Coastal and Tropical South

June, 2011
Regional Report

Control Poison Ivy

The ample rains of last winter are being blamed for the spring's huge amounts of pollen and subsequent allergy problems. Now poison ivy is popping up everywhere and the wet winter is being blamed for that, too. Seek and destroy this native nasty plant now, before it climbs a tree or smothers the shrubs. New growth responds faster to herbicides than tough, old leaves and thick vines. Use glyphosate or an organic herbicide containing oil to top-kill the poison ivy, and then carefully hoe it out of the bed. If you are sensitive to its effects, get someone else to do this chore.

Patrol for Weeds

It may be hard to find time in a busy life, but to be a good gardener, it is essential to establish a rhythm of walking the garden every day. Very few pests and diseases can destroy a plant overnight, but left alone for 72 hours, they'll do serious damage. The same is true of garden weeds. Walk the garden daily with hoe in hand and cut their heads off as soon as they appear. Weeds grow fast and compete with your desirable plants for water and nutrients. Get rid of them!

Treat for Fleas

You and the pets need to stop itching and scratching and treat for fleas now. Even if you use products on the pets, our climate is perfect for their survival both indoors and outside. It's possible to miss the signs: a telltale itch around your ankles, odd scratching in your sleep, and the quick glance when you see one hop off the couch when Fido jumps down. Start the control process by mowing the lawn and cutting down any brushy weeds that could harbor fleas and other pests. Then treat the pets, your house and garden. Depending on the severity of the problem, a re-treatment may be needed in a month. Read and follow all label directions on pesticides.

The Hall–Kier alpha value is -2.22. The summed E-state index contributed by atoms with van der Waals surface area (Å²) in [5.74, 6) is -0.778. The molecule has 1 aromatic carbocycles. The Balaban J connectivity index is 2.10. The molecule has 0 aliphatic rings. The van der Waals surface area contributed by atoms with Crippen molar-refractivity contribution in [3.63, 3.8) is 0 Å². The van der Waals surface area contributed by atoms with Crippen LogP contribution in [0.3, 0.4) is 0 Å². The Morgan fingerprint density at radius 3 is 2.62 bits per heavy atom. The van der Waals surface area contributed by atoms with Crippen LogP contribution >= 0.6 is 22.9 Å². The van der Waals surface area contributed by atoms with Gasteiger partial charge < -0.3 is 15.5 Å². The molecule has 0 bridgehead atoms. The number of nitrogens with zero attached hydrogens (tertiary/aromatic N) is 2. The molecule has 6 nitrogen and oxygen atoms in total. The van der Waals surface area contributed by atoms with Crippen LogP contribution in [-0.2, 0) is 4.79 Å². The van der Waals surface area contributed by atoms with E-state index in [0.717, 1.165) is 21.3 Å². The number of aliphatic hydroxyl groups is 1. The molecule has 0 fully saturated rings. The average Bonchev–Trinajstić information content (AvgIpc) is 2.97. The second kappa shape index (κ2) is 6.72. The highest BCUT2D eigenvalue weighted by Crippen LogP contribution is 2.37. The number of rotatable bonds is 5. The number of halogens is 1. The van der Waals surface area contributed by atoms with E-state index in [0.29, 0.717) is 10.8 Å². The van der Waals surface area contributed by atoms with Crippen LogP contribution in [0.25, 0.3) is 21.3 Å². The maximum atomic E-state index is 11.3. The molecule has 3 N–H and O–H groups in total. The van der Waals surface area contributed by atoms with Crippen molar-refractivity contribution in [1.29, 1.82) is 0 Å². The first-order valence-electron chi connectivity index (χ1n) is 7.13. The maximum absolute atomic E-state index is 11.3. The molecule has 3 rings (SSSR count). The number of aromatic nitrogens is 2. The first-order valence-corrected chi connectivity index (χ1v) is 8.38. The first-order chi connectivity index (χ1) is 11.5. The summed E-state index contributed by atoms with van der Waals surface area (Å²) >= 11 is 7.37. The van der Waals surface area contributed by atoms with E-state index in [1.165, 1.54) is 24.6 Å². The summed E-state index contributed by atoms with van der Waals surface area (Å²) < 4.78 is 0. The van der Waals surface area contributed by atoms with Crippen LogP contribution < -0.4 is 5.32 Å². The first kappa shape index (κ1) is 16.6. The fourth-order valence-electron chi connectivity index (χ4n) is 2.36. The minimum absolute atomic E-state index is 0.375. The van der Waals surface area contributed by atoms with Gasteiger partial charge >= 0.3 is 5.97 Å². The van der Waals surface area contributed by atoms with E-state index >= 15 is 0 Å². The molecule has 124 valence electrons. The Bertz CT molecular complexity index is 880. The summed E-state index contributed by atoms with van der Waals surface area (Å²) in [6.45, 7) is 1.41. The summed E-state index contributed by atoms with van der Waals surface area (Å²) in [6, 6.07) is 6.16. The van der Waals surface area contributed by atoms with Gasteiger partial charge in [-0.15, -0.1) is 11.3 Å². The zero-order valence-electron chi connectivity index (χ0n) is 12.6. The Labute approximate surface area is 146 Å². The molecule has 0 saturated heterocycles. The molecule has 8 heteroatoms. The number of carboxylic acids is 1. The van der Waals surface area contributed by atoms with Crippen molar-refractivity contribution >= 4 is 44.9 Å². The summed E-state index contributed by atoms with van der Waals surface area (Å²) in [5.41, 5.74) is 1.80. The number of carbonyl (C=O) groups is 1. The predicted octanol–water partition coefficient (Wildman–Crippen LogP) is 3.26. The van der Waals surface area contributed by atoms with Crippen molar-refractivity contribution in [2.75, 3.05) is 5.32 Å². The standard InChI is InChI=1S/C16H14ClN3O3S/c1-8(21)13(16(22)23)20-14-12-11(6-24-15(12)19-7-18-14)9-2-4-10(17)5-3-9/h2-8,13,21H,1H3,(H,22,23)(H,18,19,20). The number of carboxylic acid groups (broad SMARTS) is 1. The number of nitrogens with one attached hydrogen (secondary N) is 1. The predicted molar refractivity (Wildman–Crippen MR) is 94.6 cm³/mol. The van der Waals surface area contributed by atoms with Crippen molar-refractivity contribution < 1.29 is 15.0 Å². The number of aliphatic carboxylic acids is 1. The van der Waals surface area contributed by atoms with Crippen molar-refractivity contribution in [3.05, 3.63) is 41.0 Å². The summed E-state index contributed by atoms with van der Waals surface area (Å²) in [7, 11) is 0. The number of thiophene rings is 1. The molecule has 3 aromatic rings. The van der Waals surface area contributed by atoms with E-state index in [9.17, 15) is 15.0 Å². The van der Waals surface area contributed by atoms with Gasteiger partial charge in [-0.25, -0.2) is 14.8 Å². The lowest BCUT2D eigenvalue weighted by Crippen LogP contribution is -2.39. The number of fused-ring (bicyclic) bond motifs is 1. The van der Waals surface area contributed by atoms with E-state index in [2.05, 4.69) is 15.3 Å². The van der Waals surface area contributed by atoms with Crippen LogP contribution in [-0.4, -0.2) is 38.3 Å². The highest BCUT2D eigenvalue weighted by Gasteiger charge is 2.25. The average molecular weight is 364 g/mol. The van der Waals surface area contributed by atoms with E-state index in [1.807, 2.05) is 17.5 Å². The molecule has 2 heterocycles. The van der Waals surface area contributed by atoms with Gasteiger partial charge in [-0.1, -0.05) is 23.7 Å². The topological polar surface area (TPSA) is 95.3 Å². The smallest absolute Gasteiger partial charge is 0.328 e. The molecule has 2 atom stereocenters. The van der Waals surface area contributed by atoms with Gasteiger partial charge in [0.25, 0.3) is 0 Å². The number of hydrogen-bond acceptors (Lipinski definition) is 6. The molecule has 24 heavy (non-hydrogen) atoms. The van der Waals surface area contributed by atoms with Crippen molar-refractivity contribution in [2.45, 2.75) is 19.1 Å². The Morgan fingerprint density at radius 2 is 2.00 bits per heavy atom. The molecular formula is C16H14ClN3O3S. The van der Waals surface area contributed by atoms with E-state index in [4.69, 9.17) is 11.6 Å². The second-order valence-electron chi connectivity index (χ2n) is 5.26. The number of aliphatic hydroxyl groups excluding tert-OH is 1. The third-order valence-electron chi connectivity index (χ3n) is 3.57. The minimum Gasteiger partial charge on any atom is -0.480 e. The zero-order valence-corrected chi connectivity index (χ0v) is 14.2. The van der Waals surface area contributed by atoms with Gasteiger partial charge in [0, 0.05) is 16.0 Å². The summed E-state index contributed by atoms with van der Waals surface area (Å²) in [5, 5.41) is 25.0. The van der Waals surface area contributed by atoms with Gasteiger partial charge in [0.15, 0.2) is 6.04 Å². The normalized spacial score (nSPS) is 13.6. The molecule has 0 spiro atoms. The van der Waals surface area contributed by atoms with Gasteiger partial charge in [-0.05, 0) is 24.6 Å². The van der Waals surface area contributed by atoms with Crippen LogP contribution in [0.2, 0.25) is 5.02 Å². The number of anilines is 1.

Dethatch Lawns

Sometimes an older lawn feels spongy under your feet and perhaps loses its strong color despite ample water and fertilizer. That's the time to consider dethatching the lawn, and June is a good time to do it on the Southern Coasts. The big idea here is that by thinning the thatch, the lawn is rejuvenated. The process is aggressive and the result looks rather torn up, but soon new growth takes over to renew the lawn.

Expand the Harvest

Pick fresh vegetables and herbs daily for best taste and to keep them actively growing. When they are producing at their best, daily picking encourages more growth and so brings on another harvest soon. When veggies and herbs are not growing well, picking or at least pinching their tips will also stimulate new growth. One of the joys of growing your own edibles can be harvesting smaller eggplant, squash, and beans. And even zucchini is palatable when it is smaller than your arm, so pick early and often!

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